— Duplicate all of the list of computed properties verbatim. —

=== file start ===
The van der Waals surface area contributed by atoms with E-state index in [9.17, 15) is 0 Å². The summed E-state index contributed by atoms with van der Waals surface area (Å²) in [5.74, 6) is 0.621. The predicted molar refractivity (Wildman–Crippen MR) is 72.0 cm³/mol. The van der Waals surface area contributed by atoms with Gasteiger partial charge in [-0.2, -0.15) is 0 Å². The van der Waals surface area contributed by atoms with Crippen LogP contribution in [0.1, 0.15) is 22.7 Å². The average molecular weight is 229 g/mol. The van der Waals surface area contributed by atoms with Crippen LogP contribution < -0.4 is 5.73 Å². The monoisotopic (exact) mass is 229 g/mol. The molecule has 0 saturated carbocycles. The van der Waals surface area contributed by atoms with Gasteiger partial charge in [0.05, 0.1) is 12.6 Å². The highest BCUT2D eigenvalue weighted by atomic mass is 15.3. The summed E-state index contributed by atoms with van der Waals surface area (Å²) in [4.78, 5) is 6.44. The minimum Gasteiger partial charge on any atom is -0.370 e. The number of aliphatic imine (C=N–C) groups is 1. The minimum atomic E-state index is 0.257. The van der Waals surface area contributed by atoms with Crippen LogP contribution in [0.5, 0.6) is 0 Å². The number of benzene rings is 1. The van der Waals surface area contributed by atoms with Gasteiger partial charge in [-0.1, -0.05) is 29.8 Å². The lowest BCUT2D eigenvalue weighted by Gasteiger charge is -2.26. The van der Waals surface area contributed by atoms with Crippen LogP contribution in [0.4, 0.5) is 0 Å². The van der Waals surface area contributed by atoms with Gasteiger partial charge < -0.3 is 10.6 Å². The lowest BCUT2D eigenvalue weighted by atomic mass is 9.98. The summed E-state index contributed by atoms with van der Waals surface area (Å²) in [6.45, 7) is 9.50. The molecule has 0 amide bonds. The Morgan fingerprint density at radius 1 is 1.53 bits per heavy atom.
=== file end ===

The van der Waals surface area contributed by atoms with E-state index in [9.17, 15) is 0 Å². The summed E-state index contributed by atoms with van der Waals surface area (Å²) in [5.74, 6) is 0.621. The predicted molar refractivity (Wildman–Crippen MR) is 72.0 cm³/mol. The van der Waals surface area contributed by atoms with Gasteiger partial charge in [-0.2, -0.15) is 0 Å². The van der Waals surface area contributed by atoms with Crippen LogP contribution in [0.1, 0.15) is 22.7 Å². The average molecular weight is 229 g/mol. The van der Waals surface area contributed by atoms with Crippen LogP contribution < -0.4 is 5.73 Å². The monoisotopic (exact) mass is 229 g/mol. The molecule has 0 saturated carbocycles. The van der Waals surface area contributed by atoms with Gasteiger partial charge in [0.05, 0.1) is 12.6 Å². The highest BCUT2D eigenvalue weighted by atomic mass is 15.3. The summed E-state index contributed by atoms with van der Waals surface area (Å²) in [4.78, 5) is 6.44. The minimum Gasteiger partial charge on any atom is -0.370 e. The number of aliphatic imine (C=N–C) groups is 1. The minimum atomic E-state index is 0.257. The van der Waals surface area contributed by atoms with Crippen LogP contribution in [0.5, 0.6) is 0 Å². The number of benzene rings is 1. The van der Waals surface area contributed by atoms with Gasteiger partial charge in [-0.1, -0.05) is 29.8 Å². The lowest BCUT2D eigenvalue weighted by Gasteiger charge is -2.26. The van der Waals surface area contributed by atoms with Crippen LogP contribution in [0.4, 0.5) is 0 Å². The van der Waals surface area contributed by atoms with Gasteiger partial charge < -0.3 is 10.6 Å². The lowest BCUT2D eigenvalue weighted by atomic mass is 9.98. The summed E-state index contributed by atoms with van der Waals surface area (Å²) in [6.45, 7) is 9.50. The molecule has 0 amide bonds. The Morgan fingerprint density at radius 1 is 1.53 bits per heavy atom.